We examine the market for variable annuities, a popular retirement product with over $2.2 trillion in assets. Insurers pay brokers commissions for selling annuities, and brokers typically earn higher commissions for selling more expensive annuities. Our results indicate that sales are five times as sensitive to brokers' financial interests as to investors'. To limit conflicts of interest, the Department of Labor proposed a rule in 2016 holding brokers to a fiduciary standard. We find that after the proposal, sales of high-expense products fell by 52% as sales became more sensitive to expenses. Based on our structural estimates, investor welfare improved overall. 

The Effect of Insurance Premiums on the Housing Market and Climate Risk Expectations

with Ammon Lam and Ryan Lewis (Link)

Climate change threatens to worsen natural disasters and increase the cost of insuring against them. We study how insurance costs affect the housing market using a 2013 reform that raised flood insurance premiums for properties discontinuously around flood zone boundaries and construction year cutoffs. Using a triple-difference design, we find that treated homes experience a 2% relative decline in transaction prices. This effect is partly driven by increased expected risks triggered by higher premiums, rather than a pure cash-flow channel. The price effect is three times as large for homes exposed to long-term sea level rise, suggesting that insurance pricing can accelerate the incorporation of climate risk into asset markets. Higher premiums induce more rebuilding of treated homes, as well as reduce mortgage uptake as the required insurance becomes more costly.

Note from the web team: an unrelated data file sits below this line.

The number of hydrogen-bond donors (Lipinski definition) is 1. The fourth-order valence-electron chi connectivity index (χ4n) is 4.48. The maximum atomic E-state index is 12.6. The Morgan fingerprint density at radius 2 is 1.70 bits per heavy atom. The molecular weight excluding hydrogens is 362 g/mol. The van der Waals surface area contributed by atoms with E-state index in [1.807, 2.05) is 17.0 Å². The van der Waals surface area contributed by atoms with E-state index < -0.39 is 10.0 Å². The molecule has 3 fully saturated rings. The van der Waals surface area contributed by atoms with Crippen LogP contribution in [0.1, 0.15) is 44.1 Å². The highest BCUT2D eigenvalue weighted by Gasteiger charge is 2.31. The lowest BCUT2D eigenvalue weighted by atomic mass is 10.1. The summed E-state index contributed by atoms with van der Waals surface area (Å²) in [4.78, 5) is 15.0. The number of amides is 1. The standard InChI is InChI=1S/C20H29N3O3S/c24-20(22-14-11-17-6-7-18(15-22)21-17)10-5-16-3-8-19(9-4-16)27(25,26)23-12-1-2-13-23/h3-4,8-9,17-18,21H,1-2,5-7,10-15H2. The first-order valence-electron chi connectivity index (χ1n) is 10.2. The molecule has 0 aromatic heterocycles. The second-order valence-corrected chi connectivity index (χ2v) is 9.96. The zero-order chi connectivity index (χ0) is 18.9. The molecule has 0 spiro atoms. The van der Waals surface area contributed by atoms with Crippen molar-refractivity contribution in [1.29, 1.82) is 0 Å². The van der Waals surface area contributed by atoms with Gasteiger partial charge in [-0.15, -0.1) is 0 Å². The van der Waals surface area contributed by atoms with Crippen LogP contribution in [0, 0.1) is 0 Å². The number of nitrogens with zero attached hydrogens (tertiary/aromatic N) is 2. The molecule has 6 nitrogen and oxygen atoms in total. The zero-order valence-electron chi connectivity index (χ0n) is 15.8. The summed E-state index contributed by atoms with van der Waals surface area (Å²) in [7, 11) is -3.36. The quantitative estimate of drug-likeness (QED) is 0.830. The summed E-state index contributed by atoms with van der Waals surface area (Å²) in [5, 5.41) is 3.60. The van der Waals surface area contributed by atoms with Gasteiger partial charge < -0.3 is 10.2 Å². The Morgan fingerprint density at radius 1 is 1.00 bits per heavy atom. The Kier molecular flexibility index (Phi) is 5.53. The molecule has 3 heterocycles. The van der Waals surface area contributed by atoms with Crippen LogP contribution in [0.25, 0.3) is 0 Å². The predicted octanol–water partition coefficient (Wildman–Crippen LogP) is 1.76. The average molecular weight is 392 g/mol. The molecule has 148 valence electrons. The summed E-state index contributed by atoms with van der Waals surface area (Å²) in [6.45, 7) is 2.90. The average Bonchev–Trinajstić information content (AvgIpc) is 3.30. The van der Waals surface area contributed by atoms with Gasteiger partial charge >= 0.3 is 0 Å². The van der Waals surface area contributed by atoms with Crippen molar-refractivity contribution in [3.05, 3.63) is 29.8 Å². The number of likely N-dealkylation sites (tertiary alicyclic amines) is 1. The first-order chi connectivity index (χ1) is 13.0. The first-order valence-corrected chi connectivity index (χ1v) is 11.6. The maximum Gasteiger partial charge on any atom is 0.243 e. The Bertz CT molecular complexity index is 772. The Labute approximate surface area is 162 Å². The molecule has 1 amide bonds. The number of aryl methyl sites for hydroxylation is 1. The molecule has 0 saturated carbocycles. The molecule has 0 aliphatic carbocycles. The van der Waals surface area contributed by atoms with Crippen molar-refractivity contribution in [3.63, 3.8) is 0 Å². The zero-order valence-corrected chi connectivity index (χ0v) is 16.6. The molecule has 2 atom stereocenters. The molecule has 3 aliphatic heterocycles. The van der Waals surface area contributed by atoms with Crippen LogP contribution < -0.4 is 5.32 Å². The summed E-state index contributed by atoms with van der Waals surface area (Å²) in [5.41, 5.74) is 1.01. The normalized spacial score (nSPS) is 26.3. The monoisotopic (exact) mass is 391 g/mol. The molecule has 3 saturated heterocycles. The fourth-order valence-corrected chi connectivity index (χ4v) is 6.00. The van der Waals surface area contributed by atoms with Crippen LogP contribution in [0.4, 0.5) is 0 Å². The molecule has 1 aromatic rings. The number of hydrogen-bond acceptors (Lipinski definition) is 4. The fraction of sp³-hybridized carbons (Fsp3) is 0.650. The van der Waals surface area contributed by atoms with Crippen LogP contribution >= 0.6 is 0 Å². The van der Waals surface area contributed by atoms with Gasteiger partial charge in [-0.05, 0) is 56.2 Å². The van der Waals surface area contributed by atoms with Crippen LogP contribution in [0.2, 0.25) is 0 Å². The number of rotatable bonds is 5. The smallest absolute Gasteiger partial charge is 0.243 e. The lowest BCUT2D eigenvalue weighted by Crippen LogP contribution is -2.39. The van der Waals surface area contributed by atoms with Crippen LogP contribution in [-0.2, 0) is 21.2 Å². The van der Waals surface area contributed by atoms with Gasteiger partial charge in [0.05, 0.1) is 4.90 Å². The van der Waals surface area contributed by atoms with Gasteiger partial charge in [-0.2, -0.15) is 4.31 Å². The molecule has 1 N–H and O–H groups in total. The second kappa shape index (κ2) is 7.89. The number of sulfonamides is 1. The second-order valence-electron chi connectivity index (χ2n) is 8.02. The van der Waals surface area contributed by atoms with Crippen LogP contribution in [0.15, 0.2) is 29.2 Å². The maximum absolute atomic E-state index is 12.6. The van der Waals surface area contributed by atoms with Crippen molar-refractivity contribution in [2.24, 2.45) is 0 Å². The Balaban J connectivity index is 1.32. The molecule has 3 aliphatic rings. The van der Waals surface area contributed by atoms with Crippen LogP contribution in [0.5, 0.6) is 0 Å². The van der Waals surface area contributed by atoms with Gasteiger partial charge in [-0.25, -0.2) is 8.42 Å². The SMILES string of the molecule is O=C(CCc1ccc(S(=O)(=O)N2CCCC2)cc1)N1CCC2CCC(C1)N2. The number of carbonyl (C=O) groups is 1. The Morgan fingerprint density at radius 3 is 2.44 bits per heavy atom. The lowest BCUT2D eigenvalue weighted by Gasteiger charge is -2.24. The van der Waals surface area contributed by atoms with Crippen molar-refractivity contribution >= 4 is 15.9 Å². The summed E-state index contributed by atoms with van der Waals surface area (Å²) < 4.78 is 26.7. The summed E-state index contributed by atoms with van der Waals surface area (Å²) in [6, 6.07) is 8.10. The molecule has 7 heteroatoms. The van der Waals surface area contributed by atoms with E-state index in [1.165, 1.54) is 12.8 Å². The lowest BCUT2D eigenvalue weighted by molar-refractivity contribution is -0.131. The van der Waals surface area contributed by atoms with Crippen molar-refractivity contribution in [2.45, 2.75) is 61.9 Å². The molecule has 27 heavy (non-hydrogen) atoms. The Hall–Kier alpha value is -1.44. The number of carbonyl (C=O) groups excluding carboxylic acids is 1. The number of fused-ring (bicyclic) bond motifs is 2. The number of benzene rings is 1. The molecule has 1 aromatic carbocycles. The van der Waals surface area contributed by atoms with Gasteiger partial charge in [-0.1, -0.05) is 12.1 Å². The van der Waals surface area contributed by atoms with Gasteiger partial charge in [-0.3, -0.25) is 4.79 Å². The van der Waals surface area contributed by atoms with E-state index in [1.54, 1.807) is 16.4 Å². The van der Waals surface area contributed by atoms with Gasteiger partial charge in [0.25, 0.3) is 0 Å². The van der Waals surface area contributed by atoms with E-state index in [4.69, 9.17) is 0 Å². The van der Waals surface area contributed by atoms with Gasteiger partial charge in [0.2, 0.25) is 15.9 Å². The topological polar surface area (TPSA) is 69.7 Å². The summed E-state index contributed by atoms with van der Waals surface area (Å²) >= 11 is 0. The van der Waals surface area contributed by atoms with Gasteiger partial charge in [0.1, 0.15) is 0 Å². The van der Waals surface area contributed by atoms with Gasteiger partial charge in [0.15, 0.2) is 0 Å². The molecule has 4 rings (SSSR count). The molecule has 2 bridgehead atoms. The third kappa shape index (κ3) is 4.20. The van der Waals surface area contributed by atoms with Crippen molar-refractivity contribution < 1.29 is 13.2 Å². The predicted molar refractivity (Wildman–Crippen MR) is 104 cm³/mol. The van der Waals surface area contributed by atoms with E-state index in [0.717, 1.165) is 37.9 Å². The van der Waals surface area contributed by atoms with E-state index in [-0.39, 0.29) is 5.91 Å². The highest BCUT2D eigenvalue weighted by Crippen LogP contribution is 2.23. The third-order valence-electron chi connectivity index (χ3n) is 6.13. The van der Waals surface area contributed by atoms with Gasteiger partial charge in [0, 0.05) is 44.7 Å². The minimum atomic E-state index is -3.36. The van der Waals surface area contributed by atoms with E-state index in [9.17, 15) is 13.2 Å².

How Do Health Insurance Costs Affect Low- and High-Income Workers?

with Janet Gao, Lawrence Schmidt, Cristina Tello-Trillo (Link)

Employer-sponsored health insurance is a significant component of labor costs. We examine the causal effect of health insurance premiums on firms’ employment and employment outcomes of low- versus high-income workers. To address endogeneity concerns, we instrument for insurance premiums using idiosyncratic variation in insurers' recent losses, which is plausibly exogenous to their customers who are employers. Using Census microdata, we show that following an exogenous increase in premiums, firms reduce employment. Lower-income workers become more likely to be separated from their jobs, become unemployed, experience a large earning reduction upon job separation, and be part-time (ineligible for health insurance benefits).